By Jennifer Giacoppo on Nov 30, 2009

Weatherize Your Home

Advertisement


No matter if you’re bundled up in Des Moines or hitting the beach in Miami, ensuring your home isn’t wasting your hard-earned cash through inefficiency is a must-do, especially during the winter months.

You may not know it, but your home is probably leaking a lot of that climate-controlled air that you’re paying so much to create every month.

Before your thoughts of “not my house!” get too loud, chew on this: The average, unweatherized U.S. home leaks air at a rate equivalent to a 4-square-foot hole in the wall, according to the ” Solar Living Sourcebook” by John Schaeffer. And with the residential sector consuming 35 percent of available energy to consumers, reducing our use of this costly resource can result in big savings.

So what should you do to prevent wasting your hard-earned cash on leaks? Check out our handy guide to weatherizing your home.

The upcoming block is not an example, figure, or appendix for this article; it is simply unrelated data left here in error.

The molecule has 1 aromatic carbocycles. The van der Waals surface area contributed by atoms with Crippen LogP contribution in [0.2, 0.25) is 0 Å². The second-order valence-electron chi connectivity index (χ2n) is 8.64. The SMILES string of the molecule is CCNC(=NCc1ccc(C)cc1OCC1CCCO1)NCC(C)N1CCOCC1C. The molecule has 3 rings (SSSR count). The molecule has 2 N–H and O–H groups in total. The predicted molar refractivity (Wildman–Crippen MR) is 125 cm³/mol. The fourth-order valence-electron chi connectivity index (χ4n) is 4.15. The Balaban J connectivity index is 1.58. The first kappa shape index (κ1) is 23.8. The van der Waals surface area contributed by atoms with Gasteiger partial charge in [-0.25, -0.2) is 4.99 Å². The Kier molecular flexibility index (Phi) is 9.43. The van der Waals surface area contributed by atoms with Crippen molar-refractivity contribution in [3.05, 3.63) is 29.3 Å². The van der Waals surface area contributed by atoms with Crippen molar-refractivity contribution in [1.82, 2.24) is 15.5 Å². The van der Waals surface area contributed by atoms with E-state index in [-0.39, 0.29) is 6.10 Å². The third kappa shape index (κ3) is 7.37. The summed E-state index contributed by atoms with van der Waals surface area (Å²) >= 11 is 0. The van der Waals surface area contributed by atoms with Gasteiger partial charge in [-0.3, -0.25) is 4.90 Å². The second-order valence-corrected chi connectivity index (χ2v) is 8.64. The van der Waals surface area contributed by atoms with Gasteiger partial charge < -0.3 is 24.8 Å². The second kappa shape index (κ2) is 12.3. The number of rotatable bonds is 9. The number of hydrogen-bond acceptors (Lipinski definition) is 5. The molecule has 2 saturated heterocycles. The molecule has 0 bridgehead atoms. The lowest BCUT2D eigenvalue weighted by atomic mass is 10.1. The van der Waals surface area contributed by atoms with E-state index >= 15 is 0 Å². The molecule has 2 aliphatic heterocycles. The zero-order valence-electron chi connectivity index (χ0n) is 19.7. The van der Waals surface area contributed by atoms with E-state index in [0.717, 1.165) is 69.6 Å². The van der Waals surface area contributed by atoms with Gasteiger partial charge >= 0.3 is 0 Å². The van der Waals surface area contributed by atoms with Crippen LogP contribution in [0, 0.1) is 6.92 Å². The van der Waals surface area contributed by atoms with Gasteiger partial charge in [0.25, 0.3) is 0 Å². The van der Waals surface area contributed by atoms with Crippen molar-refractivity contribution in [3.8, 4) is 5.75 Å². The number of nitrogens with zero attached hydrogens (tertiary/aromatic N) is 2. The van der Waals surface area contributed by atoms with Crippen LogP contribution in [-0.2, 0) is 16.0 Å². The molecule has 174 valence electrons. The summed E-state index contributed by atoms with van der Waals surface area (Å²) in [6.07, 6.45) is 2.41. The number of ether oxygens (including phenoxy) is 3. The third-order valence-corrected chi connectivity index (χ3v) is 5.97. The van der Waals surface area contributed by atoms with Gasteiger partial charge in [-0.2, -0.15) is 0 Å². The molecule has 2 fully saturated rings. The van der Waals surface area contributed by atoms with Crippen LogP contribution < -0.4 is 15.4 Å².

Photo: Flickr/John Oxton

In the U.S., the average, unweatherized home leaks air at a rate that's equivalent to a 4-square-foot hole in the wall. Photo: Flickr/John Oxton

Simple Tests and Adjustments

Do an Audit: First, assess how much you’re spending each month in heating and cooling. Many electricity providers will provide you with a report that compares your energy usage with similarly sized homes in your area. ENERGY STAR also provides a similar service. Where do you fall? If you’re in the mid to high range, then there’s work to be done!

You can also pay to have an energy audit performed on your house by a professional, taking the guesswork out of where you can improve your home’s efficiency.